Shia LaBeouf is holding court in a British elevator and broadcasting it live on the internet for 24 hours. The experimental raconteur's latest bit of performance art with collaborators Nastja Sade Rönkkö and Luke Turner is called #ELEVATE, and it's a major part of LaBeouf's address to the Oxford Union debating society. (The formal address is scheduled to take place at 8PM GMT tonight.) The conversation began this morning at 9AM, and it's going to continue until 9AM on February 20th.
It's a truly open experience: members of the public are coming in and out of the elevator to hang out with LaBeouf and his pals on a regular basis, and they're talking about anything and everything. In that respect, it's fulfilling the promise made within the event's description: "Visitors will be able to join LaBeouf, Rönkkö & Turner inside the elevator during this time," writes the Union. "[They] are invited to address the artists, the debating chamber, and the internet, so that their collective voices may form an extended, expansive, and egalitarian Oxford Union address."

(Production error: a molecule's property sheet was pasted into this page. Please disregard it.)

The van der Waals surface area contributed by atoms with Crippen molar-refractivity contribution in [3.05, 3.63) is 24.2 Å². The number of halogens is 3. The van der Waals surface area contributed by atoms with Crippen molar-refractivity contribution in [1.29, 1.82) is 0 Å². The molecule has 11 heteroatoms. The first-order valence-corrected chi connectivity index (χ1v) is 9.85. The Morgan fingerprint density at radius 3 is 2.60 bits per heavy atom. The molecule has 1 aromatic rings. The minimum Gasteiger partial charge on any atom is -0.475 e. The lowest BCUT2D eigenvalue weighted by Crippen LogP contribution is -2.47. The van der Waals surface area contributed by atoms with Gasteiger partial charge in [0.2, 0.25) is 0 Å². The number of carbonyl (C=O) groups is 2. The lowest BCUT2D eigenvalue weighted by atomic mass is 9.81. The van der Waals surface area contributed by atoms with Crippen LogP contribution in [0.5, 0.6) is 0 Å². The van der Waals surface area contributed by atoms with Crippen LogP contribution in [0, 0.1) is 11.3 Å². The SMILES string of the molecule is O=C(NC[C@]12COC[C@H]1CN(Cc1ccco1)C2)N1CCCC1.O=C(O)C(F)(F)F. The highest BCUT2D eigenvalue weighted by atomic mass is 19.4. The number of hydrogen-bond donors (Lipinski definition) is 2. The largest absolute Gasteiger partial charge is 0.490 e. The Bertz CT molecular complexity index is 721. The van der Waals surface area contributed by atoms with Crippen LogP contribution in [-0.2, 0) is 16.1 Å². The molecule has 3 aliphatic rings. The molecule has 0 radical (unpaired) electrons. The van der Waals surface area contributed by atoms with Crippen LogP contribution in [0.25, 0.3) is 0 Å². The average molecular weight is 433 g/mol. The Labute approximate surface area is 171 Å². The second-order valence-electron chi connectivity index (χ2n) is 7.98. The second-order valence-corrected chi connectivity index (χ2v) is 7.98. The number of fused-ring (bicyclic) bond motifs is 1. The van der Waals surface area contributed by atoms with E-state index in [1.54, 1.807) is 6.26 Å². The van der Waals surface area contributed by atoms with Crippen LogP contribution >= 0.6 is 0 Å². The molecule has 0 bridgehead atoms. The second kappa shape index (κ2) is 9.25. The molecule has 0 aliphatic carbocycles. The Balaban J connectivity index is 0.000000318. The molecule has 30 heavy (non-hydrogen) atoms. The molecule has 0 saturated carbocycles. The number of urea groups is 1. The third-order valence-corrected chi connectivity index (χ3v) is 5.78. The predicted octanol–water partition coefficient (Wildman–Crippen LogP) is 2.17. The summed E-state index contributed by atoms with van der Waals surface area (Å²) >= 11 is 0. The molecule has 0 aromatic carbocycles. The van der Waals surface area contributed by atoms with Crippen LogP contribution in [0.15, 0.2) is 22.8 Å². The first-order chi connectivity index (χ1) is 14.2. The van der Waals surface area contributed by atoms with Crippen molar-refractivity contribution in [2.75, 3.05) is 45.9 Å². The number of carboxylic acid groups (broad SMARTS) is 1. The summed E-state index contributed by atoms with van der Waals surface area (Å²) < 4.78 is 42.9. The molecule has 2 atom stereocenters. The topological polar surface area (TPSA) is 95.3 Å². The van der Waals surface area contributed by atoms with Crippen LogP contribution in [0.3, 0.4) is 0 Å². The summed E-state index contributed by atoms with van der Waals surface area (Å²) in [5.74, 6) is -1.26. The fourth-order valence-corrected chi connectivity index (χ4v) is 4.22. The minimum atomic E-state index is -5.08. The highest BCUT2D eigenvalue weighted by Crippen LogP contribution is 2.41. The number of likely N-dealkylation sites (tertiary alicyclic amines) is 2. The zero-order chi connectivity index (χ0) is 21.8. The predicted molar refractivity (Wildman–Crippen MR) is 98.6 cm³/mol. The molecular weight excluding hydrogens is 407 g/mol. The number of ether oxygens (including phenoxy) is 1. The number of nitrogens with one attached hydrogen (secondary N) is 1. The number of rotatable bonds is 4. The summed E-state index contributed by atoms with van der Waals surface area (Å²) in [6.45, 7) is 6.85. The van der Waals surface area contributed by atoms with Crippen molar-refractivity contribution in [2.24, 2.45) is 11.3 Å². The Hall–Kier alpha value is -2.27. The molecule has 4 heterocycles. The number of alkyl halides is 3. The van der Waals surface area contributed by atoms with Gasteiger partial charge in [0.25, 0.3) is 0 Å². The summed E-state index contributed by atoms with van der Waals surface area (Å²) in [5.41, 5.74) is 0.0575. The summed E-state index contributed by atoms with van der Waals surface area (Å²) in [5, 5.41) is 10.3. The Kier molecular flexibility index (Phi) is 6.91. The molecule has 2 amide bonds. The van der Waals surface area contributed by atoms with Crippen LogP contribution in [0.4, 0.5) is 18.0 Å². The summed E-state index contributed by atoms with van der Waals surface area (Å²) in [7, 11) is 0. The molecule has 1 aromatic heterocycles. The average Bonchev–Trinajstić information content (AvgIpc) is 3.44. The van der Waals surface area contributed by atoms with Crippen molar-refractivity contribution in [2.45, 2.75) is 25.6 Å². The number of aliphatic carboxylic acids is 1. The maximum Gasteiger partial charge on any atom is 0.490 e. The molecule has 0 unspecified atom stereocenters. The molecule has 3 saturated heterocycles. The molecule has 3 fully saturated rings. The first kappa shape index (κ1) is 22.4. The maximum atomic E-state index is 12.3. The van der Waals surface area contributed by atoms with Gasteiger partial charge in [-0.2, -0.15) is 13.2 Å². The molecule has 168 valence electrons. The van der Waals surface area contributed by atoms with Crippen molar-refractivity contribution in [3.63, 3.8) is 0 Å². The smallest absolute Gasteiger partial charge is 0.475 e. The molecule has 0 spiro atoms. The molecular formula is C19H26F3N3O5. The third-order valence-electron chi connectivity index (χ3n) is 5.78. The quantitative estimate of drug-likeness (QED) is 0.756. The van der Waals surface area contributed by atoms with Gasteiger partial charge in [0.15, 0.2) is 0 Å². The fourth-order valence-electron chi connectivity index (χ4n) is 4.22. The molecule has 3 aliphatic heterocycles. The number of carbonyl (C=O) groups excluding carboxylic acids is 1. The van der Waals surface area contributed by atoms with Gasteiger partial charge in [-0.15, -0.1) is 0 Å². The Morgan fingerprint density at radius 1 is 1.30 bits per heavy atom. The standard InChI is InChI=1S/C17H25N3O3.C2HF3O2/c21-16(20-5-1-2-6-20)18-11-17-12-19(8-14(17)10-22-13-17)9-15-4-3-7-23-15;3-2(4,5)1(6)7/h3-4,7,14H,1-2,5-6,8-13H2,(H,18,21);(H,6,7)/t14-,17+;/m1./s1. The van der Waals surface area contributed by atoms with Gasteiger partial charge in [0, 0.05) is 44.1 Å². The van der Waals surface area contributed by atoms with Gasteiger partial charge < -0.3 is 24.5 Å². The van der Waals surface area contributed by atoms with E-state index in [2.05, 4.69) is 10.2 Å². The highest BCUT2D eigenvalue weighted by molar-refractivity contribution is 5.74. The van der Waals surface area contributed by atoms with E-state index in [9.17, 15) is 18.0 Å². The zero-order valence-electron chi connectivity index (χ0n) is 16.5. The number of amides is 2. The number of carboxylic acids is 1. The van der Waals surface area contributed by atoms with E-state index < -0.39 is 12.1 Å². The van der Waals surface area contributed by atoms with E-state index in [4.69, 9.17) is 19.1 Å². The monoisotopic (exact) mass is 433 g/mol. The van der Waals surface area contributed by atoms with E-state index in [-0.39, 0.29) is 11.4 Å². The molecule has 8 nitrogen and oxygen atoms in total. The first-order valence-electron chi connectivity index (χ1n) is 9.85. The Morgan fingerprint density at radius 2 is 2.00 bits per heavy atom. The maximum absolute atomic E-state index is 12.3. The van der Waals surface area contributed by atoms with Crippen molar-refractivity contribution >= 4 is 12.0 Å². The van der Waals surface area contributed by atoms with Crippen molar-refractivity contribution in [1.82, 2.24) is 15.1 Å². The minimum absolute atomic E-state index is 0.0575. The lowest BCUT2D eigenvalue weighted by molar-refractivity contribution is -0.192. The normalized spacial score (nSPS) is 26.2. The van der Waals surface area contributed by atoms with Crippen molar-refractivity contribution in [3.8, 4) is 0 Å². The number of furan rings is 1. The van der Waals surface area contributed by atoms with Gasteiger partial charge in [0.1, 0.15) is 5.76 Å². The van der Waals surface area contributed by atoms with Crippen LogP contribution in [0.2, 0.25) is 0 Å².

"How do we do this and not feel douchey about it?"
LaBeouf directly addressed that aspect of the performance while this post was being written. "How do we do this and not feel douchey about it," asked LaBeouf. "How do we make this egalitarian like the internet? Let's just move the talk to the elevator." He's also discussed his working relationship with Sia, the career of Bill Murray, and his volatility as a performer. "I'm pretty dangerous," said LaBeouf. "There are other, safer bets. There are easier people to work with."
At this point, LaBeouf is more vital and prolific as a performance artist than as an actor. (He's made a single movie in each of the last two years.) Working in tandem with Rönkkö and Turner, LaBeouf's strung together a series of strange, compelling exhibitions since 2014, many of which have involved live streaming. His best-known work is probably last year's #AllMyMovies, in which LaBeouf occupied a New York City theater for three days and watched all of his movies in reverse chronological order; it was praised for being meditative and vulnerable. #ELEVATE isn't finished, but it's proven just as fascinating over the course of the half-hour I've spent watching; you still have the better part of a day to check it out.